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Speech of Chris Fonteijn on vertical agreements at VvM seminar

01-12-2014

At a seminar held on November 25, 2014 and organized by the Competition Law Association (VvM, Vereniging voor Mededingingsrecht), Chris Fonteijn, Chairman of the Board of the Netherlands Authority for Consumers and Markets (ACM) and Andreas Mundt, President of the German Bundeskartellamt spoke about the competition-law aspects of vertical agreements. These are agreements between manufacturers and distributors or intermediaries about commercial aspects such as price, sales channels, selling conditions and the like.

This type of agreement can help realize an efficient distribution chain and, as a result, greater consumer welfare. But in some cases, this type of agreement can also impede competition too much.

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Speech Vereniging voor Mededingingsrecht meeting November 25th 2014: ACM’s strategy regarding enforcement of vertical restraints

Introductory remarks

Thank you to Jolling de Pree and the Competition Law Association for organizing this meeting. I am very pleased that Andreas Mundt is here with us today to discuss the issue of vertical restraints with us. His speech showed us why the Bundeskartellamt is prominent in this field.

There are three things I would like to say about how ACM looks at vertical agreements. Firstly, I want to talk about ACM’s strategy to improve consumer welfare. Secondly, I want to talk about developments in markets and enforcement policies. And thirdly, I want to reflect on the implications of ACM’s strategy. Finally, I will give you some food for thought for the debate.

1. Consumer Welfare

Firstly, ACM’s focus in all of its work, is on improving consumer welfare. Our strategy states that we prevent or address behavior that harms consumer welfare. Applied to vertical restraints, the strategy means that we want to address those market problems that are harmful to consumers.

Economic insights are important to help us understand when vertical agreements are harmful or not. In many circumstances they are pro-competitive. In general, they can help to overcome inefficiencies in supply chains. And in well-functioning markets these efficiencies will be passed on to consumers. In such case, there’s no need for ACM to intervene if that’s the case.

Our strategy seeks to ensure that undertakings and consumers benefit from obvious efficiencies related to vertical agreements, but that they do not suffer from anti-competitive effects.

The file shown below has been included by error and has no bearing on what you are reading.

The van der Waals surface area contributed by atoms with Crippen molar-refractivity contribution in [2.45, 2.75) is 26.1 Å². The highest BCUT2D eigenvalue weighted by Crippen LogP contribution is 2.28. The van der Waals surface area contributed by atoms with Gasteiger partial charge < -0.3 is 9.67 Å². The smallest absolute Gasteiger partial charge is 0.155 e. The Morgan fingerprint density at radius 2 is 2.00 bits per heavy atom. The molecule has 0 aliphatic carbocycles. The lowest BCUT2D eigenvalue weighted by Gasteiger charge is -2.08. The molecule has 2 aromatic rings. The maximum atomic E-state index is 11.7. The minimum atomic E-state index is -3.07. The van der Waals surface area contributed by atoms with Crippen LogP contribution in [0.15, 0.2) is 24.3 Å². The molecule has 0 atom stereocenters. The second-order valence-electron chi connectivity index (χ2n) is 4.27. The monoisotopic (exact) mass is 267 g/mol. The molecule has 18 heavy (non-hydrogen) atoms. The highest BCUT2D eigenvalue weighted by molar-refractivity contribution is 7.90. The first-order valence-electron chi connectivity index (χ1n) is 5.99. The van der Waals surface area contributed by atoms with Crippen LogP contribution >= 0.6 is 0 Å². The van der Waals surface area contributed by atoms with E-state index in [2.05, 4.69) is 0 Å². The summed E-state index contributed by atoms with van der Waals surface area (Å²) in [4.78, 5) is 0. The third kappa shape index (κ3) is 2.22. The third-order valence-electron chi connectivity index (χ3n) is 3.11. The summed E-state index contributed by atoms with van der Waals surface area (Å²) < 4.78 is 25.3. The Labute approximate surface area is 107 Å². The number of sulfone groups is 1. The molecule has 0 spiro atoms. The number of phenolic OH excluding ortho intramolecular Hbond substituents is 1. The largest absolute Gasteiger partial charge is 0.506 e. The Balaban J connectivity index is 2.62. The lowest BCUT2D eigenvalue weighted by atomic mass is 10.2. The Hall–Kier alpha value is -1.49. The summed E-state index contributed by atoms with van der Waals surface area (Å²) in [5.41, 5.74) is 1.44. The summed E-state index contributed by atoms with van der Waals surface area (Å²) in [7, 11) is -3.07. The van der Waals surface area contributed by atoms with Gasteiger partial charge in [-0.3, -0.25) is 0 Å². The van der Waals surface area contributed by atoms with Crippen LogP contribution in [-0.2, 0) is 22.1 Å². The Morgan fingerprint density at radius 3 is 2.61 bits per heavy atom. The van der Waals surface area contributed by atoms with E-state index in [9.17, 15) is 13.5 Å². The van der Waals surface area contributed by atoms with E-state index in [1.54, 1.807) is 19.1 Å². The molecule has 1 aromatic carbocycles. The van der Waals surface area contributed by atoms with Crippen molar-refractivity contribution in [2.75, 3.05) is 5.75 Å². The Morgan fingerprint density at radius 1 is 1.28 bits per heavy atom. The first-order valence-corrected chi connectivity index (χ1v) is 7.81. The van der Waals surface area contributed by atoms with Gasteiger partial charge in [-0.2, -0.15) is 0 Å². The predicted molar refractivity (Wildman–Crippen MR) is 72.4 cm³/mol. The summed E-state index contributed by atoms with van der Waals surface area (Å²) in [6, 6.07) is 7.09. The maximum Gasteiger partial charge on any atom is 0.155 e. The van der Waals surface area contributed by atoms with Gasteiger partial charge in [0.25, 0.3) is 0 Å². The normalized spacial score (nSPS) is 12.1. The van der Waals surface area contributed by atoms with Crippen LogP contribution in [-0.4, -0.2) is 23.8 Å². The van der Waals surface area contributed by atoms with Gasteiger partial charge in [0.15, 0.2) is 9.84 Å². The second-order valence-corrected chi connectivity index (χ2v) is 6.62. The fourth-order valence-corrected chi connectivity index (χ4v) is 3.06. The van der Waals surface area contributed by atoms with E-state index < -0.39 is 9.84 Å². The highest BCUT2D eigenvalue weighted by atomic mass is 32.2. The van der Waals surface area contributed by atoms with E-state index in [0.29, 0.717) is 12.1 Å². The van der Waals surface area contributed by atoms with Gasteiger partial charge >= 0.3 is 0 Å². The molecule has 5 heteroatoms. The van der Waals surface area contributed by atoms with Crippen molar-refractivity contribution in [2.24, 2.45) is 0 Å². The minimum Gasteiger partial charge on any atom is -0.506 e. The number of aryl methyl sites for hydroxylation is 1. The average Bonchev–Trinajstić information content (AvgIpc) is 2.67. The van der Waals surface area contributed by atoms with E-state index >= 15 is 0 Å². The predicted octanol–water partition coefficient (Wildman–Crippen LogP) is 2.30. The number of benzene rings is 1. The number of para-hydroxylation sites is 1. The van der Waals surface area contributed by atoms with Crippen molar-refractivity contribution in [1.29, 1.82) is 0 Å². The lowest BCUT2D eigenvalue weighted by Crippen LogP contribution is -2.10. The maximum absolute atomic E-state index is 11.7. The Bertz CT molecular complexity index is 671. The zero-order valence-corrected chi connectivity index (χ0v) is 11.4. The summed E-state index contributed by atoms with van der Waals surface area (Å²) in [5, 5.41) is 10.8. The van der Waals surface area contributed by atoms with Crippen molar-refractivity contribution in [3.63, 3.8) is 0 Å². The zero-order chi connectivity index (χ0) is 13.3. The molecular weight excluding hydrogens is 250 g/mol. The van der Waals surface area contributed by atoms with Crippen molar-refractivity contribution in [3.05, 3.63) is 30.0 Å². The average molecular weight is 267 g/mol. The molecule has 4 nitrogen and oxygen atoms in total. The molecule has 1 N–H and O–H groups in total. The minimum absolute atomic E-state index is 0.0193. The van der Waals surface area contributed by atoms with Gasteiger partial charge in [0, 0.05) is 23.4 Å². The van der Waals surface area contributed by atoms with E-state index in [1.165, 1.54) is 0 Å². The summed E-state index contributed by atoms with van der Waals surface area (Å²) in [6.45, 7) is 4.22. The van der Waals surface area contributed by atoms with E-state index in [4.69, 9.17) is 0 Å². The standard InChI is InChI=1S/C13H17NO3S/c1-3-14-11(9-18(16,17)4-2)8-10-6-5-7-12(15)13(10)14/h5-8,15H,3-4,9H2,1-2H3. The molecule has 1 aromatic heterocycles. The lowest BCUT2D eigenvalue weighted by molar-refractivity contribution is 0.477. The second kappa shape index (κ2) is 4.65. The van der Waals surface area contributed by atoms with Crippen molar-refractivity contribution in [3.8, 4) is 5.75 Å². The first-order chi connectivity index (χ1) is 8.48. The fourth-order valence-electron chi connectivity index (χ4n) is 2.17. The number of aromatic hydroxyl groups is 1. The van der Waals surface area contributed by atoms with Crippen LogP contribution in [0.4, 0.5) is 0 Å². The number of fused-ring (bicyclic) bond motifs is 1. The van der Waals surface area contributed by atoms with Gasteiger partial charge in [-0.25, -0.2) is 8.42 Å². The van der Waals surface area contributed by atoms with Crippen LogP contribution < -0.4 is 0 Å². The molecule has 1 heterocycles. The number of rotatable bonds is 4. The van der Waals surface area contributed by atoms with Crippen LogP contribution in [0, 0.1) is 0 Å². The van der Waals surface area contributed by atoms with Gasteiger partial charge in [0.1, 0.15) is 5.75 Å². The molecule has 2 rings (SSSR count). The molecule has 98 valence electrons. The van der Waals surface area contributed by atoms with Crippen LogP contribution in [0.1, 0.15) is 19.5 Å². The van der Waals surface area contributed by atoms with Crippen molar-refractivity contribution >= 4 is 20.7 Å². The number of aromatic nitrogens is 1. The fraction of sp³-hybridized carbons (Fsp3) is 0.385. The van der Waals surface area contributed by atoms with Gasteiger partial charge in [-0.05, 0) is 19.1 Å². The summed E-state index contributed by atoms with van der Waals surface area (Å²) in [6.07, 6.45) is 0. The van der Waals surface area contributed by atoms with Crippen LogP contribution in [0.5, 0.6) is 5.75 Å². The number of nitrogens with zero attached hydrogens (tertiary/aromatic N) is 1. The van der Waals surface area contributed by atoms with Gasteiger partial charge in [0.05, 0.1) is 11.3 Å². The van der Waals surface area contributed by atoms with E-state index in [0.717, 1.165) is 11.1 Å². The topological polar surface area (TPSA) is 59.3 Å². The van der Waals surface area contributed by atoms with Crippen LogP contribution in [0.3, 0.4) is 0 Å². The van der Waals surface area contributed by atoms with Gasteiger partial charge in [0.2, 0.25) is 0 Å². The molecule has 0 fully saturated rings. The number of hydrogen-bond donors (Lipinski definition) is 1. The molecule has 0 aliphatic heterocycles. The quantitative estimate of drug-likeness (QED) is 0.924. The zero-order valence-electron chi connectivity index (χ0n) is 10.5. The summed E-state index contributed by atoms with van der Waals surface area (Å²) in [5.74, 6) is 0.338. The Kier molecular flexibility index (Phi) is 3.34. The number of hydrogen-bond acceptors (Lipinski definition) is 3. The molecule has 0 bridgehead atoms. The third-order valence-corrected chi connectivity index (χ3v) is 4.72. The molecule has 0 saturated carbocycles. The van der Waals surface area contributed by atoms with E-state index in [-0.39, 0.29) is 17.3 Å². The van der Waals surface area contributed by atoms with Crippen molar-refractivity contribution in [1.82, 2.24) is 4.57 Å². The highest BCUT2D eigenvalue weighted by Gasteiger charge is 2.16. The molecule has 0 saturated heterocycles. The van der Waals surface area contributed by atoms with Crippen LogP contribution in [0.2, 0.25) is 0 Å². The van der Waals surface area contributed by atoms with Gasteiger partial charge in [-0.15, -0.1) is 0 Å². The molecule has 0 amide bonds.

We do believe that vertical restrictions can be more harmful if they lead to diminished inter-brand competition. Or when they are used in circumstances where inter-brand competition is not strong in the first place.

Let me try to give you two hypothetical examples of possible harmful behaviour.

Sometimes retail prices are easier to observe for producers than wholesale prices. In such markets, imposing Resale Price Maintenance can improve the stability of a cartel among producers. The reason is that it is easier for producers to form a cartel on a price that is more easily observed. 2 This holds because an effective cartel needs to quickly identify and discipline firms that undercut the cartel price. In this scenario, the vertical restraint facilitates a restriction of inter-brand competition, which implies the usual harmful effects upon consumers.

Vertical restraints may also be harmful when inter-brand competition is already limited. Suppose this is the case. And also suppose that online retailers can sell the product at lower cost than offline retailers. In such a market, offline retailers could use their bargaining power to force the producer to exclude the online retailers from his distribution network. This can be harmful for consumers, as it would prevent them from using the cheaper retail channel to obtain the product.

Our view on the Dutch law regarding fixed book prices is a case in point. In the Netherlands, this law prevents online retailers, who can sell books at lower costs, to pass on this benefit to consumers.

Of course, even in the just mentioned scenario’s, the vertical agreements may also generate efficiency gains. However, if we expect that the scope for efficiencies is low, ACM would definitely investigate these cases.

I want to stress that ACM will take note of the impact on consumer choice. Our mission statement is clear. ACM promotes opportunities and options for businesses and consumers. Consumer choice drives competition. Sometimes however, vertical restraints can hinder or obscure consumer choice. As a consequence the competitive pressure of consumer behavior is diminished.